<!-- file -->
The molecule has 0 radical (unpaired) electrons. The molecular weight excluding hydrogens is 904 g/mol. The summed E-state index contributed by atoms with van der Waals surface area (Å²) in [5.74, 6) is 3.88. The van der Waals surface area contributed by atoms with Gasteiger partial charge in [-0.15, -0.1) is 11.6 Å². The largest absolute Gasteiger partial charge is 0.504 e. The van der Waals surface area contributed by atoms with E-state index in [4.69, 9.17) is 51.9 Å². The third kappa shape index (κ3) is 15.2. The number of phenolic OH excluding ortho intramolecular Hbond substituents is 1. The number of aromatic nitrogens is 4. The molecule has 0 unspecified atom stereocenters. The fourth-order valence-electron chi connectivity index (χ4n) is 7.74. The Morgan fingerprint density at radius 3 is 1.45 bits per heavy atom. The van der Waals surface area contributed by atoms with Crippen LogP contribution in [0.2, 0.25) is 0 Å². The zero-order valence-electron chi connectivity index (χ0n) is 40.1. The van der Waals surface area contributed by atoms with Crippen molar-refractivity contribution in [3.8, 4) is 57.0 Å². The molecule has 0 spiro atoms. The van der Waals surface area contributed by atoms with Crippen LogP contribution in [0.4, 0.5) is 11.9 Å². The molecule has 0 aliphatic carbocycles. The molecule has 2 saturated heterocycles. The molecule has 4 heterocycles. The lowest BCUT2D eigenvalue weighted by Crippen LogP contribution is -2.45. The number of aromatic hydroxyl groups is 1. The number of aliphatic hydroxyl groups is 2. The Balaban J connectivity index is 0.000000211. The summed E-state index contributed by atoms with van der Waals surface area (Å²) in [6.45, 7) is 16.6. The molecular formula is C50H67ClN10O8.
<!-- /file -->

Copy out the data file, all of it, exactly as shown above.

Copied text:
The molecule has 0 radical (unpaired) electrons. The molecular weight excluding hydrogens is 904 g/mol. The summed E-state index contributed by atoms with van der Waals surface area (Å²) in [5.74, 6) is 3.88. The van der Waals surface area contributed by atoms with Gasteiger partial charge in [-0.15, -0.1) is 11.6 Å². The largest absolute Gasteiger partial charge is 0.504 e. The van der Waals surface area contributed by atoms with E-state index in [4.69, 9.17) is 51.9 Å². The third kappa shape index (κ3) is 15.2. The number of phenolic OH excluding ortho intramolecular Hbond substituents is 1. The number of aromatic nitrogens is 4. The molecule has 0 unspecified atom stereocenters. The fourth-order valence-electron chi connectivity index (χ4n) is 7.74. The Morgan fingerprint density at radius 3 is 1.45 bits per heavy atom. The van der Waals surface area contributed by atoms with Crippen LogP contribution in [0.2, 0.25) is 0 Å². The zero-order valence-electron chi connectivity index (χ0n) is 40.1. The van der Waals surface area contributed by atoms with Crippen molar-refractivity contribution in [3.8, 4) is 57.0 Å². The molecule has 0 spiro atoms. The van der Waals surface area contributed by atoms with Crippen LogP contribution in [0.4, 0.5) is 11.9 Å². The molecule has 0 aliphatic carbocycles. The molecule has 2 saturated heterocycles. The molecule has 4 heterocycles. The lowest BCUT2D eigenvalue weighted by Crippen LogP contribution is -2.45. The number of aromatic hydroxyl groups is 1. The number of aliphatic hydroxyl groups is 2. The Balaban J connectivity index is 0.000000211. The summed E-state index contributed by atoms with van der Waals surface area (Å²) in [6.45, 7) is 16.6. The molecular formula is C50H67ClN10O8.